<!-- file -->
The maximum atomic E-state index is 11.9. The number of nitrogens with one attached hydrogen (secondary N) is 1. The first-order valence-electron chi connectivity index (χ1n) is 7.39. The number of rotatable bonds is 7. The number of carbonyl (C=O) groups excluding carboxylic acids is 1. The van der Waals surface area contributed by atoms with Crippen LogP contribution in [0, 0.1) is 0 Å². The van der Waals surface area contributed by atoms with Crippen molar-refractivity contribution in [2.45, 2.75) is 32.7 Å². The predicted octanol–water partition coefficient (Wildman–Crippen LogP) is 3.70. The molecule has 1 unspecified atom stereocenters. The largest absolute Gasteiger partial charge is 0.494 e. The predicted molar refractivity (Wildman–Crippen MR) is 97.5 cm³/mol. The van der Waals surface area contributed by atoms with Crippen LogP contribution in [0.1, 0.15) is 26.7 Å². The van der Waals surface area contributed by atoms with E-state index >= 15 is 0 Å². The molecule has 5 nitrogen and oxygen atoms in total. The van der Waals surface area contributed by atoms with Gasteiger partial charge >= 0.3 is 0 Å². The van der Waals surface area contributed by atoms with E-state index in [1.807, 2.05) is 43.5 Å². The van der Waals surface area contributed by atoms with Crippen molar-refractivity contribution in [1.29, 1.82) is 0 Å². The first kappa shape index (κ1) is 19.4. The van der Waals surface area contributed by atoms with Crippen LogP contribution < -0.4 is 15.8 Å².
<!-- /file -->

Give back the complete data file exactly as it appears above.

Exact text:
The maximum atomic E-state index is 11.9. The number of nitrogens with one attached hydrogen (secondary N) is 1. The first-order valence-electron chi connectivity index (χ1n) is 7.39. The number of rotatable bonds is 7. The number of carbonyl (C=O) groups excluding carboxylic acids is 1. The van der Waals surface area contributed by atoms with Crippen LogP contribution in [0, 0.1) is 0 Å². The van der Waals surface area contributed by atoms with Crippen molar-refractivity contribution in [2.45, 2.75) is 32.7 Å². The predicted octanol–water partition coefficient (Wildman–Crippen LogP) is 3.70. The molecule has 1 unspecified atom stereocenters. The largest absolute Gasteiger partial charge is 0.494 e. The predicted molar refractivity (Wildman–Crippen MR) is 97.5 cm³/mol. The van der Waals surface area contributed by atoms with Crippen LogP contribution in [0.1, 0.15) is 26.7 Å². The van der Waals surface area contributed by atoms with E-state index >= 15 is 0 Å². The molecule has 5 nitrogen and oxygen atoms in total. The van der Waals surface area contributed by atoms with Gasteiger partial charge >= 0.3 is 0 Å². The van der Waals surface area contributed by atoms with E-state index in [1.807, 2.05) is 43.5 Å². The van der Waals surface area contributed by atoms with Crippen molar-refractivity contribution in [1.29, 1.82) is 0 Å². The first kappa shape index (κ1) is 19.4. The van der Waals surface area contributed by atoms with Crippen LogP contribution < -0.4 is 15.8 Å².